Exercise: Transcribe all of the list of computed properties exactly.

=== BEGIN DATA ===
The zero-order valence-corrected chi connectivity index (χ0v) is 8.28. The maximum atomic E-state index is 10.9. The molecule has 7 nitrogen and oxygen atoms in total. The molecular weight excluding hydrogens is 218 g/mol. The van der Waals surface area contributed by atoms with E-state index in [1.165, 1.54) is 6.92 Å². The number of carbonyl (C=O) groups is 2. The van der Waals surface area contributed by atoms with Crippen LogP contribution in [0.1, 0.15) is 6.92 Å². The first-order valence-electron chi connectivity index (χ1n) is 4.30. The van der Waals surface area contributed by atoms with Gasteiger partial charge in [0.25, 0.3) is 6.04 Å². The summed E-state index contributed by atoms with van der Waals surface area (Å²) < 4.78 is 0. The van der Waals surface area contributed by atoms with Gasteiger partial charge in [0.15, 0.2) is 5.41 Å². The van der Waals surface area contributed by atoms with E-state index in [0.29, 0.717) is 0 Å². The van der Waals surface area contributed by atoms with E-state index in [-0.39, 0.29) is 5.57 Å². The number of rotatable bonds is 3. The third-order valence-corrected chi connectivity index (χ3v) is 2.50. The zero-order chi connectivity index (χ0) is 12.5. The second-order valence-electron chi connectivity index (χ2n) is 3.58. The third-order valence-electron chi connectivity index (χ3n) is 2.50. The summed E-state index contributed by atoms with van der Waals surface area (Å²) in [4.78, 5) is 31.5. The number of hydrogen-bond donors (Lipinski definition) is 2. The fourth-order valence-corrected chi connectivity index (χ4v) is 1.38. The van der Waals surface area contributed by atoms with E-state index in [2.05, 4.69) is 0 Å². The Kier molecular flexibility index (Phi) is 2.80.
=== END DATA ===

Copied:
The zero-order valence-corrected chi connectivity index (χ0v) is 8.28. The maximum atomic E-state index is 10.9. The molecule has 7 nitrogen and oxygen atoms in total. The molecular weight excluding hydrogens is 218 g/mol. The van der Waals surface area contributed by atoms with E-state index in [1.165, 1.54) is 6.92 Å². The number of carbonyl (C=O) groups is 2. The van der Waals surface area contributed by atoms with Crippen LogP contribution in [0.1, 0.15) is 6.92 Å². The first-order valence-electron chi connectivity index (χ1n) is 4.30. The van der Waals surface area contributed by atoms with Gasteiger partial charge in [0.25, 0.3) is 6.04 Å². The summed E-state index contributed by atoms with van der Waals surface area (Å²) < 4.78 is 0. The van der Waals surface area contributed by atoms with Gasteiger partial charge in [0.15, 0.2) is 5.41 Å². The van der Waals surface area contributed by atoms with E-state index in [0.29, 0.717) is 0 Å². The van der Waals surface area contributed by atoms with E-state index in [-0.39, 0.29) is 5.57 Å². The number of rotatable bonds is 3. The third-order valence-corrected chi connectivity index (χ3v) is 2.50. The zero-order chi connectivity index (χ0) is 12.5. The second-order valence-electron chi connectivity index (χ2n) is 3.58. The third-order valence-electron chi connectivity index (χ3n) is 2.50. The summed E-state index contributed by atoms with van der Waals surface area (Å²) in [4.78, 5) is 31.5. The number of hydrogen-bond donors (Lipinski definition) is 2. The fourth-order valence-corrected chi connectivity index (χ4v) is 1.38. The van der Waals surface area contributed by atoms with E-state index in [2.05, 4.69) is 0 Å². The Kier molecular flexibility index (Phi) is 2.80.